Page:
British envoy to Moscow to try to ease the crisis in Ukraine

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MOSCOW — Britain’s top diplomat flew to Moscow on Wednesday, seeking to defuse tensions over Russia’s military buildup near Ukraine and warning that an invasion would have “massive consequences for everyone involved “.

“Russia has a choice here. We strongly encourage them to engage, defuse and choose the path of diplomacy,” Foreign Secretary Liz Truss said before departing for the first visit to Moscow by the UK’s top envoy in addition to of four years.

Russia has massed more than 100,000 troops near the Ukrainian border and launched military maneuvers in the region, but says it has no intention of invading its neighbour. He wants guarantees from the West that NATO will not allow Ukraine and other former Soviet nations to become members, that the alliance will stop weapons deployments there and withdraw its forces from Eastern Europe. The United States and NATO categorically reject these demands.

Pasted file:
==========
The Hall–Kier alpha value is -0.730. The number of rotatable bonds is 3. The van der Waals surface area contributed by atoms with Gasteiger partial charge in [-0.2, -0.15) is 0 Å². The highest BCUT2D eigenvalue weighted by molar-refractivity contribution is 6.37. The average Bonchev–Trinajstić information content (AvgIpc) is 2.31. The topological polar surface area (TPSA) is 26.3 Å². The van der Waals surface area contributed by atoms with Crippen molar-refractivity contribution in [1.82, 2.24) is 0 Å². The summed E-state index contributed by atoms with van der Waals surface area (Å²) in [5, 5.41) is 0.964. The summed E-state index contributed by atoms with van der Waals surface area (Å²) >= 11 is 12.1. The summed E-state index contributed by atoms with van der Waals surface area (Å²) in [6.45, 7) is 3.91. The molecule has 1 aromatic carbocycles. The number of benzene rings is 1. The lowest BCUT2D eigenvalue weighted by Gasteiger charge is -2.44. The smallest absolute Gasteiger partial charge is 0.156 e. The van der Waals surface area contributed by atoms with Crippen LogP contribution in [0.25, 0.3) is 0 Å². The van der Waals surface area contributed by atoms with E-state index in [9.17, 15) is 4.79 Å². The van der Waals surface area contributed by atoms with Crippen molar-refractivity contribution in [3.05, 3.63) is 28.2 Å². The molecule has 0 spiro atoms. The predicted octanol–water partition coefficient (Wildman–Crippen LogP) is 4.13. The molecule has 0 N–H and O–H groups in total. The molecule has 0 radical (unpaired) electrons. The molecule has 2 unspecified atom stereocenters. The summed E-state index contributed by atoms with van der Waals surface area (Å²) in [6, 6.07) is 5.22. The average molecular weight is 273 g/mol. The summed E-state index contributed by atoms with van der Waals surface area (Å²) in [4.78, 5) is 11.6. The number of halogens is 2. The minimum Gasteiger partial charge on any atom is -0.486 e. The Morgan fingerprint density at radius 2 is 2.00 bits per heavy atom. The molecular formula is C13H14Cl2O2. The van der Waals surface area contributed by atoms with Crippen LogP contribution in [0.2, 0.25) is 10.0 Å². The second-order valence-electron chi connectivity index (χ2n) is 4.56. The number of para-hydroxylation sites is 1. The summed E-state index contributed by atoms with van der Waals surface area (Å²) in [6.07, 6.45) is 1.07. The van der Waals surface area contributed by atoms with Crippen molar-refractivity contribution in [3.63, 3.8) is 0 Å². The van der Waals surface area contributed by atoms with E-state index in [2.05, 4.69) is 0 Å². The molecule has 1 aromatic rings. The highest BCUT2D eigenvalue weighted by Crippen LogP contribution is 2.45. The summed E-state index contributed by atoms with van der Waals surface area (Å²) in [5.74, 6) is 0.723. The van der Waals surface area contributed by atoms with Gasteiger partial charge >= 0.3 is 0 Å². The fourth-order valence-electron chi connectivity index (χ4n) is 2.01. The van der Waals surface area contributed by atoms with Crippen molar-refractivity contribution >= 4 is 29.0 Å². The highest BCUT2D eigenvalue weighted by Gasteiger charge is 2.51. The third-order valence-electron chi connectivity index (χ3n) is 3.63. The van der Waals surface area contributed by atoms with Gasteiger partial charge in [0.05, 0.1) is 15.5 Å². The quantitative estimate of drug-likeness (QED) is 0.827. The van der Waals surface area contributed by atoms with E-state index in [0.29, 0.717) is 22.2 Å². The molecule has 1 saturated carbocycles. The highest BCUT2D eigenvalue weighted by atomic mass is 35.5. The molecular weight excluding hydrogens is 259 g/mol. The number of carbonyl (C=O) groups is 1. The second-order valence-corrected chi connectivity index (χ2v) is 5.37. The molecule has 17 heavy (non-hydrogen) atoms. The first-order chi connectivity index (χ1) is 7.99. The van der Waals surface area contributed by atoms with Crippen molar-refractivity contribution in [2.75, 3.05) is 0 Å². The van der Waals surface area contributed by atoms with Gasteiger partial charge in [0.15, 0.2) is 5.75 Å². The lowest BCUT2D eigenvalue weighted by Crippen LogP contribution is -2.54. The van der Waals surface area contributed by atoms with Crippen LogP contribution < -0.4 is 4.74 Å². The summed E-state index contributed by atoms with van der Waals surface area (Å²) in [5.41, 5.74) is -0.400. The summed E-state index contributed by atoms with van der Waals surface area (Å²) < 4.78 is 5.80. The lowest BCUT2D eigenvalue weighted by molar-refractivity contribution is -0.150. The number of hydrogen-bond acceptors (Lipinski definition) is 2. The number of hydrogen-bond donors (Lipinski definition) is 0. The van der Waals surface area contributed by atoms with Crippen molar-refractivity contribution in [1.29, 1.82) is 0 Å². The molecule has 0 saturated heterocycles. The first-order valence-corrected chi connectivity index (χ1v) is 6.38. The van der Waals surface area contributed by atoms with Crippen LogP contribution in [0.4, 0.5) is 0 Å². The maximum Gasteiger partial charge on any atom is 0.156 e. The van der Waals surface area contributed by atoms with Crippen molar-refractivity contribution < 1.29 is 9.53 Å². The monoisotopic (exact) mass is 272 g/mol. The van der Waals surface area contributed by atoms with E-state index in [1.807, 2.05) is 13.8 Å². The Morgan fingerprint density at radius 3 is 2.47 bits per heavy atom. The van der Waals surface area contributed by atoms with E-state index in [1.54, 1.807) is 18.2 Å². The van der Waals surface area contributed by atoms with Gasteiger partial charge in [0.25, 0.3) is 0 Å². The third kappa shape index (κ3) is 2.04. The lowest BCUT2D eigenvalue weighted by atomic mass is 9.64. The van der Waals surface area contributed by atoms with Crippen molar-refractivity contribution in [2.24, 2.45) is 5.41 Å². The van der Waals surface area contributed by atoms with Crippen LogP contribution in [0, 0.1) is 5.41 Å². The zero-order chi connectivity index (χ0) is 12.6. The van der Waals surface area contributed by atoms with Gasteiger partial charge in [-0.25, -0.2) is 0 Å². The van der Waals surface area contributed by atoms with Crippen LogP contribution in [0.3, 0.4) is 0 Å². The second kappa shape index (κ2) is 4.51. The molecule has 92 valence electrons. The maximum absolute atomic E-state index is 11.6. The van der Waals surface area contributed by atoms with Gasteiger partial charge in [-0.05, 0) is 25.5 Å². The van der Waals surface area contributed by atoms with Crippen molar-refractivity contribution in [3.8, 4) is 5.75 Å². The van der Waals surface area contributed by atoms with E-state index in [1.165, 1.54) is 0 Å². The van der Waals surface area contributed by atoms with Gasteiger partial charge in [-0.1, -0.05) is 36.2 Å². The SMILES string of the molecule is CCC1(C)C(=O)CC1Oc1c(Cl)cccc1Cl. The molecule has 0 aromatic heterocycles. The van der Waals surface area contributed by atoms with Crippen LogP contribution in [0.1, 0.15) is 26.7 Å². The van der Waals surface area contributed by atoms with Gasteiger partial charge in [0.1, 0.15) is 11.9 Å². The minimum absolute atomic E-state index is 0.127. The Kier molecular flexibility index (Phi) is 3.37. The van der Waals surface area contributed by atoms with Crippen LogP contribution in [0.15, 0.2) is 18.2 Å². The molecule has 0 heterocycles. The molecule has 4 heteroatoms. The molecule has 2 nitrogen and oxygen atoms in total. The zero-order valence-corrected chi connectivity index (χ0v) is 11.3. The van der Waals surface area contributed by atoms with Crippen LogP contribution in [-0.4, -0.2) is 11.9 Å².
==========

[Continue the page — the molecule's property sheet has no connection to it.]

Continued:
Western countries say they will impose their toughest sanctions ever on Russian companies and individuals if Moscow invades Ukraine.

“Russia should have no doubts about the strength of our response,” said Truss, who will meet Foreign Minister Sergei Lavrov during the two-day visit.

Truss urged Moscow to abide by its international agreements which commit it to respect Ukraine’s independence and sovereignty.